When transformation becomes permanent change

Plus sessions on agile marketing and the MarTech Replacement Survey coming up at MarTech next week.

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Good morning, Marketers, are we seeing transformation become permanent change?

We’ve talked a lot about how marketing — and business in general — has needed to adapt to the unprecedented circumstances of the last year and a half. But are we seeing not just temporary, albeit accelerated, digital transformation in response to temporary conditions, or are we looking at permanent change?

The latter, said Lenovo CEO Yang Yuanqing in his opening keynote at Techworld 2021. He believes hybrid work environments are here to stay, along with greater demands for improved connectivity regardless of location. 

Lenovo’s roadmap reflects Yuanqing’s vision as it moves from device-as-a-service to everything-as-a-service — a subscription model for its whole portfolio. The vision is clear and Yuanqing, of course, might be right about the permanency of change. My take? We just don’t know yet.

Kim Davis

Editorial Director

Central marketing tech tools were replaced in the last year  

Data from our MarTech Replacement Survey shows that foundational parts of the stack — marketing automation, email and CRM — were the most replaced solutions over the past year. The most widely replaced solutions surely reflect the intensified need for digital engagement we’ve witnessed over the past year to 15 months. Marketing Automation (24%) and Email Distribution (23%) heads the list.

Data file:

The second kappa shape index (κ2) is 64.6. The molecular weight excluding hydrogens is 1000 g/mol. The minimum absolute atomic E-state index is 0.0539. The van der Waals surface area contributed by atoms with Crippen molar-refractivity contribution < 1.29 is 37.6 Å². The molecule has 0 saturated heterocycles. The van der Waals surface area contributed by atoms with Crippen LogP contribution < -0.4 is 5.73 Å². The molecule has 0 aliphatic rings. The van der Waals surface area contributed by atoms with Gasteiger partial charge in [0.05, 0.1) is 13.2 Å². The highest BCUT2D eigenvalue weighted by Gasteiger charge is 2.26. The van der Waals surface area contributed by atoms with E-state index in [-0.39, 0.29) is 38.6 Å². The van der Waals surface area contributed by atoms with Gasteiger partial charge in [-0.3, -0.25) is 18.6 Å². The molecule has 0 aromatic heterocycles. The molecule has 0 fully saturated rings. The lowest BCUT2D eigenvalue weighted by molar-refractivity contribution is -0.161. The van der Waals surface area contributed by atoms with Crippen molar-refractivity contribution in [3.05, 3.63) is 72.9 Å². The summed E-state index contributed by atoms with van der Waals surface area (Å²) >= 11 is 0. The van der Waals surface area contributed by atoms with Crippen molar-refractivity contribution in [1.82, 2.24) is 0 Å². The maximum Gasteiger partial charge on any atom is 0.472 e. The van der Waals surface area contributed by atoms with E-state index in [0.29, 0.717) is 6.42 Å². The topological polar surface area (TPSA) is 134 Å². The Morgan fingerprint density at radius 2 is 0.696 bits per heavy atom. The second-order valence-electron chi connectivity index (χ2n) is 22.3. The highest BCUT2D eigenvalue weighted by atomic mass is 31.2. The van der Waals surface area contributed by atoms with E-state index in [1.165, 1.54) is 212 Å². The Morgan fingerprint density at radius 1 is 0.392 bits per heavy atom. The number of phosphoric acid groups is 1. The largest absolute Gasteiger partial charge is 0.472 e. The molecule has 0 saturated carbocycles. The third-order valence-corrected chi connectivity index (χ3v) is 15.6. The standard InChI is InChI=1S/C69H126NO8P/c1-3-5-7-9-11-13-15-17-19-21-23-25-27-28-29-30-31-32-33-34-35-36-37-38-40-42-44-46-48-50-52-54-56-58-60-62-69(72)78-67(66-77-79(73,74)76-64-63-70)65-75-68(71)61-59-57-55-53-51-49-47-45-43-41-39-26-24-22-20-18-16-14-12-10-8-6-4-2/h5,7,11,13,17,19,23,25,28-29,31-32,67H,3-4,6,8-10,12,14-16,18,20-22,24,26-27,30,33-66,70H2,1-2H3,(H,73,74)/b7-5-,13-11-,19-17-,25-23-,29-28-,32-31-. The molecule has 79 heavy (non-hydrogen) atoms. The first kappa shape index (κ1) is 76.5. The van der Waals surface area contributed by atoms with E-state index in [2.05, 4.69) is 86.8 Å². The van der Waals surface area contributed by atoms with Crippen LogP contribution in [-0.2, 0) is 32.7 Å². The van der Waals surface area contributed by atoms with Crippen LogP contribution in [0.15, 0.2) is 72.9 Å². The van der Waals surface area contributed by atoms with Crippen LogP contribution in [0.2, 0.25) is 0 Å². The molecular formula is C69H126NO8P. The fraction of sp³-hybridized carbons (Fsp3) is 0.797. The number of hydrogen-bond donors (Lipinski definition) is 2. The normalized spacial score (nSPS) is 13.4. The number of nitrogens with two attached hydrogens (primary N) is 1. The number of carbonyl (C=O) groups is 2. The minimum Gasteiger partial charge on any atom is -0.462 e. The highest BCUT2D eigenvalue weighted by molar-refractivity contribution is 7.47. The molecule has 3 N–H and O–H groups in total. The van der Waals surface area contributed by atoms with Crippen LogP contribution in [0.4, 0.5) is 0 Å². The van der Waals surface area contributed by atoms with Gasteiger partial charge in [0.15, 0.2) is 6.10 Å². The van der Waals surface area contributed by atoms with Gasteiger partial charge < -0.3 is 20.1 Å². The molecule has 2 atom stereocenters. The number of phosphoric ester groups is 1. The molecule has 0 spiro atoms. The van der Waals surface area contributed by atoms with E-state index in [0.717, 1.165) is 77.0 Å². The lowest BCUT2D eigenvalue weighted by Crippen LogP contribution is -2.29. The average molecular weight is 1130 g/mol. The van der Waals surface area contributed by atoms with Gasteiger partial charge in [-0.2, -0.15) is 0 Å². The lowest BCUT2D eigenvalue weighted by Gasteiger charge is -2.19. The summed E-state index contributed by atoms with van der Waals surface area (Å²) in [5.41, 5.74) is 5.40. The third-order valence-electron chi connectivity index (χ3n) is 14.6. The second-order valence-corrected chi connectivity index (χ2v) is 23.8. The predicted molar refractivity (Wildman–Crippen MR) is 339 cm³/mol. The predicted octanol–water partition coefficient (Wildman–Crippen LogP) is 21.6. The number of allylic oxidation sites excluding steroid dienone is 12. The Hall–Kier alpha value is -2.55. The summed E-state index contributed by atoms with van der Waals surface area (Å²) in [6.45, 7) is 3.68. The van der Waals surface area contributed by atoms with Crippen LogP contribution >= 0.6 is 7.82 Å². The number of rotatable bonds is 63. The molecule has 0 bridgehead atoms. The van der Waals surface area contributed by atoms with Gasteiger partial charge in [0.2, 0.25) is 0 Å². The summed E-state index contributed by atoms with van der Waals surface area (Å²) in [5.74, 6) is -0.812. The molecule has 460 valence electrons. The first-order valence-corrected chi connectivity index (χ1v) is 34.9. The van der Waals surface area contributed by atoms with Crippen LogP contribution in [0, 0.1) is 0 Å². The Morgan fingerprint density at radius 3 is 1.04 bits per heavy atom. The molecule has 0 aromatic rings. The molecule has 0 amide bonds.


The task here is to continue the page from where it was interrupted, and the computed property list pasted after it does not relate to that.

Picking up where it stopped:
The number three solution replaced was CRM (23%), which was surprising because, while B2B businesses especially had good reasons to acquire a CRM in 2020, it’s not as clear why existing CRMs needed replacing. The most likely explanation relates to the increasingly digital nature of the B2B purchase journey and the need to execute data-driven engagement at the right touchpoints.

We’ll be taking a deep dive into these and other findings from the survey when Anita Brearton, founder and CEO of CabinetM, joins Kim Davis on the virtual MarTech stage next Tuesday, September 14. Download the survey here (no registration required).


At MarTech: The evolution of agile marketing

This week, more than 80 agile marketers from around the world convened online for the Sprint Two virtual conference. One of its aims was to re-visit the values and principles which constitute the Agile Marketing Manifesto. At MarTech, which kicks off four days from now, we’re going to talk about what happened and why.

Joining us will be John Cass, a member of the core leadership team for Sprint Two; agile coach and regular MarTech contributor Stacey Ackerman; and Giannina Rachetta, marketing manager at 3M. Stacey and Giannina participated in the Sprint along with John.

Underlying some deep and contentious discussions about customer-centricity and the use of data, for example, were deeply held views about how agile marketing needs to evolve.

Seamless experience doesn’t mean only one channel  

“We’ve all heard that adage, ‘there’s danger in not moving your business at the speed at which it should be moving,’” said Matthew Crocker, Director of Marketing for CX software company Table, at MarTech recently. “Right now, customers are becoming digital first, and let’s be honest, they’re becoming digital everywhere.”